This verse has been quoted by many people over the years when a ruler does not measure up to an ideal.  We pray for him . . . as we should, and then we recite this verse and hope that God will “change his heart.”  I’m guilty of this thinking myself.

I’m going to give an analysis which is more in keeping with the rules of the interpretation of Scripture.  Howbeit, I do want to say that I do believe that God is capable of turning the heart of a king or leader, even if he is not a God-fearing man.  Even though, I think this verse should be considered as something other than a statement on God’s sovereignty, I do not doubt – and Biblical history proves that God can and does direct the hearts of men.  Pharaoh, Cyrus, and Artexerxes are all examples.

A couple of rules of interpretation should be noted here.  These are questions that an individual should ask himself when studying any passage of Scripture:

1.  Who wrote the passage?

2.  To whom was it written?

3.  What was the purpose of the writing?

4.  What, if any, are the problems addressed in the writing?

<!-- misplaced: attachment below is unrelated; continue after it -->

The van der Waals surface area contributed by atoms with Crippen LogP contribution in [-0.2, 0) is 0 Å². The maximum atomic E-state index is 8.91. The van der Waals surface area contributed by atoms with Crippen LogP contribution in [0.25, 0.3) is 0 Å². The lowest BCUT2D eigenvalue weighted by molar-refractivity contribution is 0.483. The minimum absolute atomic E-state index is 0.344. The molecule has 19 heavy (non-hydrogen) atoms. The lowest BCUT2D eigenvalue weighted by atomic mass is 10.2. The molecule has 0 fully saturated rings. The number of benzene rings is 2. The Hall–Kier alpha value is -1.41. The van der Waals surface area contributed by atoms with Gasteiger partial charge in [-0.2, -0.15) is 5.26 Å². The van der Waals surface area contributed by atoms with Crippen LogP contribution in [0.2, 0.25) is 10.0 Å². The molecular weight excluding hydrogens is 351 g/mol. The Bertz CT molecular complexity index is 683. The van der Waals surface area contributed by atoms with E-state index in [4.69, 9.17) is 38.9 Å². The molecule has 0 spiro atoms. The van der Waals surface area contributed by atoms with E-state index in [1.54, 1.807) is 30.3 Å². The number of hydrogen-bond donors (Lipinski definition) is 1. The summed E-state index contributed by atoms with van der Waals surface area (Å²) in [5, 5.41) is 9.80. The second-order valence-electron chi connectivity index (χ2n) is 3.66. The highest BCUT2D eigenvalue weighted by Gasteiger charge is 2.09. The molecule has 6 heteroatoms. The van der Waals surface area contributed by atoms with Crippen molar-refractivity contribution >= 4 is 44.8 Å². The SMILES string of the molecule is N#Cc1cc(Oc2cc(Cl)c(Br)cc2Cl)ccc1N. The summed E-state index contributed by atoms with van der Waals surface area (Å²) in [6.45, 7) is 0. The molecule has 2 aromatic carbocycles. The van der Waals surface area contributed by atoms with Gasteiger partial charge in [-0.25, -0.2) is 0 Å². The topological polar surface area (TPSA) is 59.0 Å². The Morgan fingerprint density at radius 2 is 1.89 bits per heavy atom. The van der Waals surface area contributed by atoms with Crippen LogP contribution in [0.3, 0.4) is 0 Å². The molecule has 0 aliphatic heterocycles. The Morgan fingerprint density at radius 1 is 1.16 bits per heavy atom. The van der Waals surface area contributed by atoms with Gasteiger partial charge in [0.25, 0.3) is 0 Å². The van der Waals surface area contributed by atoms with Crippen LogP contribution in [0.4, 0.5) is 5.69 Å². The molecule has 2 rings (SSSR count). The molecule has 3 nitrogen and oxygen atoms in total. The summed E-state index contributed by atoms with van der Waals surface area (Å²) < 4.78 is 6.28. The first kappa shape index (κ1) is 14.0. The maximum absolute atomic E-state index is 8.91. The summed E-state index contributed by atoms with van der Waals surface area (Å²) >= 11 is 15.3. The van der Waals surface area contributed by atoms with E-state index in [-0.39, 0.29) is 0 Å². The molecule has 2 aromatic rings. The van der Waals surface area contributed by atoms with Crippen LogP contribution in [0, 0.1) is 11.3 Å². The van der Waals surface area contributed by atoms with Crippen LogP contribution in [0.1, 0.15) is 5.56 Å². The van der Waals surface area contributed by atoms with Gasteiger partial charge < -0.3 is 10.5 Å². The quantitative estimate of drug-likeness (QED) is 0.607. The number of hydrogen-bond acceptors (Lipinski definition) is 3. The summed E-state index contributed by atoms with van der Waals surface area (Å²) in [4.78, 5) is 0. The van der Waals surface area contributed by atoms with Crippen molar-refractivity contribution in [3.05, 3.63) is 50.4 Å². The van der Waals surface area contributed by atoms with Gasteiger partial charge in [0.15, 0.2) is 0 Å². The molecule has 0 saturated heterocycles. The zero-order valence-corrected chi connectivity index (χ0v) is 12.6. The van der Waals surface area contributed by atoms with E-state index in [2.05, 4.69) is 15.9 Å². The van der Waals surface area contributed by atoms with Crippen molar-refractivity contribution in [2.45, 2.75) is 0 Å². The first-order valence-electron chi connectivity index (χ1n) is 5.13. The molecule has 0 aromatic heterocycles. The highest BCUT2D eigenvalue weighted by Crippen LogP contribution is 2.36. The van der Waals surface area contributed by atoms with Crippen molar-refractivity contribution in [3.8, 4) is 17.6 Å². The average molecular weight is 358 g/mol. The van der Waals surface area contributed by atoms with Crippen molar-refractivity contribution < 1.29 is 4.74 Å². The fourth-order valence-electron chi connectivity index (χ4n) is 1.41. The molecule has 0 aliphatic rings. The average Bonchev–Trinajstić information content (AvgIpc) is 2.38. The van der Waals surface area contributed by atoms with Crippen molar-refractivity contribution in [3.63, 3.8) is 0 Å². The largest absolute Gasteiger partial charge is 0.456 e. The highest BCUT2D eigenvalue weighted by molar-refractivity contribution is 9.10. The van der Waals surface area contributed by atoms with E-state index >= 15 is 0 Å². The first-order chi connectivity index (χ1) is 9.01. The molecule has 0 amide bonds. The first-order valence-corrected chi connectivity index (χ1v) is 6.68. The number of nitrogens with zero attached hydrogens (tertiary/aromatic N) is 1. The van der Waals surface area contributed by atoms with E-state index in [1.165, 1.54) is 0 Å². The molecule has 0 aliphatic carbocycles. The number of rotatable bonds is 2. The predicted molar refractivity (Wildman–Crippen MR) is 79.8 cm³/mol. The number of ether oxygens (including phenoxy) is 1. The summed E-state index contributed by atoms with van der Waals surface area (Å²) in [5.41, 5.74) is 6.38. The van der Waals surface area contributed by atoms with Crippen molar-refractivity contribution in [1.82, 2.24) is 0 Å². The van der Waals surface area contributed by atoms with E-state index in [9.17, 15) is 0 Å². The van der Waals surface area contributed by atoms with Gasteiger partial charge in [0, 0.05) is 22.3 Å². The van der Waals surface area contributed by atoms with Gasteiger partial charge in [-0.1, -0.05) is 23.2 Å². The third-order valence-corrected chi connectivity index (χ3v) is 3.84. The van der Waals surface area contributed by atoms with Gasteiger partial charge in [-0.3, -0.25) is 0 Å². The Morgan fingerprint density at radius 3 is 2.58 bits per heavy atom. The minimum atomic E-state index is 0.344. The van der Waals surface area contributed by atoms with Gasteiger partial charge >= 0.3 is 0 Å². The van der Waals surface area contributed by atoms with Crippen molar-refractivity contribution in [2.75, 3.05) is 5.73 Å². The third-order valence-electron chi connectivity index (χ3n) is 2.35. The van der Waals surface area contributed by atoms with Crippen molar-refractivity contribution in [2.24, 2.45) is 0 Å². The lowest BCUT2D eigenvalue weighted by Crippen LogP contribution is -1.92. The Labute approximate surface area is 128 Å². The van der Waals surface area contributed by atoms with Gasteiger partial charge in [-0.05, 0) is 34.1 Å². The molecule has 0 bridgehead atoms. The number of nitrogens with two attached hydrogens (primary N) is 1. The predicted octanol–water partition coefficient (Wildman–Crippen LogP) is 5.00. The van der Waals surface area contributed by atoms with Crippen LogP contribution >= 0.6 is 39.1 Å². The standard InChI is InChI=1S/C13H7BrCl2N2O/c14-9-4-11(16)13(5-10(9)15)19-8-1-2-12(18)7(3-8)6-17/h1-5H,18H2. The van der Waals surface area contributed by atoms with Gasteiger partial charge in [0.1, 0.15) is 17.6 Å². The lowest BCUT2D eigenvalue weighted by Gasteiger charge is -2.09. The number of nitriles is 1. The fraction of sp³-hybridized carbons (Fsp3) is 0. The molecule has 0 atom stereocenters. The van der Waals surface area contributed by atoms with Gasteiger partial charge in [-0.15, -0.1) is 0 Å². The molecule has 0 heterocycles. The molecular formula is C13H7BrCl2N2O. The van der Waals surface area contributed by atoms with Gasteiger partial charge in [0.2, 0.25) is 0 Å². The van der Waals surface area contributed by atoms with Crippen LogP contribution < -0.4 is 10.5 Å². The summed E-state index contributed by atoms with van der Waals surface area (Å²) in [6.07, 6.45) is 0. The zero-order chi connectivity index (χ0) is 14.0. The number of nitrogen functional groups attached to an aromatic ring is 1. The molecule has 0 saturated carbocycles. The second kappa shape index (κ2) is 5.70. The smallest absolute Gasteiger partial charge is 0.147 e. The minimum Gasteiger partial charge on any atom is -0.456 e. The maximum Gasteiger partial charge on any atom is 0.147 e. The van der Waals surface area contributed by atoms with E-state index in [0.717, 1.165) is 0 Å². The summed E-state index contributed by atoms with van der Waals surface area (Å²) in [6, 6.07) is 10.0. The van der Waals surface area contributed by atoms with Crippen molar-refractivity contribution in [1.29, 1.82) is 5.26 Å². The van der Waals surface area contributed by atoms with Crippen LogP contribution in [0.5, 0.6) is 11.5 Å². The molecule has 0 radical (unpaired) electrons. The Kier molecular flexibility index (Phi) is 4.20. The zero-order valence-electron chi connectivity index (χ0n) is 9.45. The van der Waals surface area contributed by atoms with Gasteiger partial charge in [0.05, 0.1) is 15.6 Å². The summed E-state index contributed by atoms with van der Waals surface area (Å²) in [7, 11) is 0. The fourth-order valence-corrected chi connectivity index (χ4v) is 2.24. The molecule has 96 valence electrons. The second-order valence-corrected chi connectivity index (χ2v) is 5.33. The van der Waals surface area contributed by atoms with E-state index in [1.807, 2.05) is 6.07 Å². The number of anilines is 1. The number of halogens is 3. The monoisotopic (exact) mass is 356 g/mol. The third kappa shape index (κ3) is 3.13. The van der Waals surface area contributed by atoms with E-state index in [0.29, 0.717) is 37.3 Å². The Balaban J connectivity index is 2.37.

5.  What, if any, are the solutions offered?

Sometimes, these questions are easily answered, sometimes they are not, but the answers almost always point one to the Holy Spirit’s intent in inspiring a passage of Scripture.

Here are the answers:

1.  Who wrote the passage? Solomon.

2.  To whom was it written?  Primarily, his son (s); secondarily, his subjects.

3.  What was the purpose of the writing?  Proverbs 1:1-9

4.  What, if any, are the problems addressed in the writing?  None that we know of.

5.  What, if any, are the solutions offered?  None, if there are no problems evidenced in the passage.

There are also a couple of questions that relate uniquely to this passage:

1.  When was it written?  In the dispensation of the law (not the church), by a king who was himself to be living under the law of God and intended to be the executive in the closest thing to a Theocratic form of government that will be seen until the Millennial reign of Christ on the earth.

2.  Which king was in view?  Solomon.

Basically, this passage does not indicate that Solomon is concerned that a bad king is in control and that his encouragement is to remind the people that God guides the king.  Why should he, when he was the king at the time he wrote the book, be encouraging the people to “take heart” when you have a bad king?  He was the king whose wisdom, power, wealth, and influence had no equal on the known earth at the time.